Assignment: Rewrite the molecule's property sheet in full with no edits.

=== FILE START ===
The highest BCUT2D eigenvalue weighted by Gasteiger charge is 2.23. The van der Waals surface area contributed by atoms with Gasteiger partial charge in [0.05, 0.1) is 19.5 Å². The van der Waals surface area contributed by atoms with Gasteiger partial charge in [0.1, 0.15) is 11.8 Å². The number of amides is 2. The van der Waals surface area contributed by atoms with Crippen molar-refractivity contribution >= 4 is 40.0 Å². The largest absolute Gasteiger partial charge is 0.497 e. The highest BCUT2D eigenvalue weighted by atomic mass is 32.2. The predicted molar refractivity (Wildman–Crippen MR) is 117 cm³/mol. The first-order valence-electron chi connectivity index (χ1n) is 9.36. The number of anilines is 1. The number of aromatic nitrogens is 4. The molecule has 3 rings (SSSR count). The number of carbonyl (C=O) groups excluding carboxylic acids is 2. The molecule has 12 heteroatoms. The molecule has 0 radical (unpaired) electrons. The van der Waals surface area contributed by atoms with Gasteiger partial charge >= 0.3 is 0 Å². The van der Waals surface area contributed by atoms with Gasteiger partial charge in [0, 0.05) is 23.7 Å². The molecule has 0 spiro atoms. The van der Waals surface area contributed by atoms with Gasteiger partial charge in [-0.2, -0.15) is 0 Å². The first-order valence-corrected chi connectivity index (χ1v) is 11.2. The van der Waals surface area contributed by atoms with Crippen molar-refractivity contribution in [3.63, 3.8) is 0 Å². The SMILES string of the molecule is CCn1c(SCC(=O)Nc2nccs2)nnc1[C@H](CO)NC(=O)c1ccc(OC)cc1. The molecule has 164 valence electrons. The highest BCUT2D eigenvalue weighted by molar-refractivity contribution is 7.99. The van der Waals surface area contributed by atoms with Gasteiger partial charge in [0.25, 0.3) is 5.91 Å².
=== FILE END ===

The highest BCUT2D eigenvalue weighted by Gasteiger charge is 2.23. The van der Waals surface area contributed by atoms with Gasteiger partial charge in [0.05, 0.1) is 19.5 Å². The van der Waals surface area contributed by atoms with Gasteiger partial charge in [0.1, 0.15) is 11.8 Å². The number of amides is 2. The van der Waals surface area contributed by atoms with Crippen molar-refractivity contribution >= 4 is 40.0 Å². The largest absolute Gasteiger partial charge is 0.497 e. The highest BCUT2D eigenvalue weighted by atomic mass is 32.2. The predicted molar refractivity (Wildman–Crippen MR) is 117 cm³/mol. The first-order valence-electron chi connectivity index (χ1n) is 9.36. The number of anilines is 1. The number of aromatic nitrogens is 4. The molecule has 3 rings (SSSR count). The number of carbonyl (C=O) groups excluding carboxylic acids is 2. The molecule has 12 heteroatoms. The molecule has 0 radical (unpaired) electrons. The van der Waals surface area contributed by atoms with Gasteiger partial charge >= 0.3 is 0 Å². The van der Waals surface area contributed by atoms with Gasteiger partial charge in [0, 0.05) is 23.7 Å². The molecule has 0 spiro atoms. The van der Waals surface area contributed by atoms with Gasteiger partial charge in [-0.2, -0.15) is 0 Å². The first-order valence-corrected chi connectivity index (χ1v) is 11.2. The van der Waals surface area contributed by atoms with Crippen molar-refractivity contribution in [3.63, 3.8) is 0 Å². The SMILES string of the molecule is CCn1c(SCC(=O)Nc2nccs2)nnc1[C@H](CO)NC(=O)c1ccc(OC)cc1. The molecule has 164 valence electrons. The highest BCUT2D eigenvalue weighted by molar-refractivity contribution is 7.99. The van der Waals surface area contributed by atoms with Gasteiger partial charge in [0.25, 0.3) is 5.91 Å².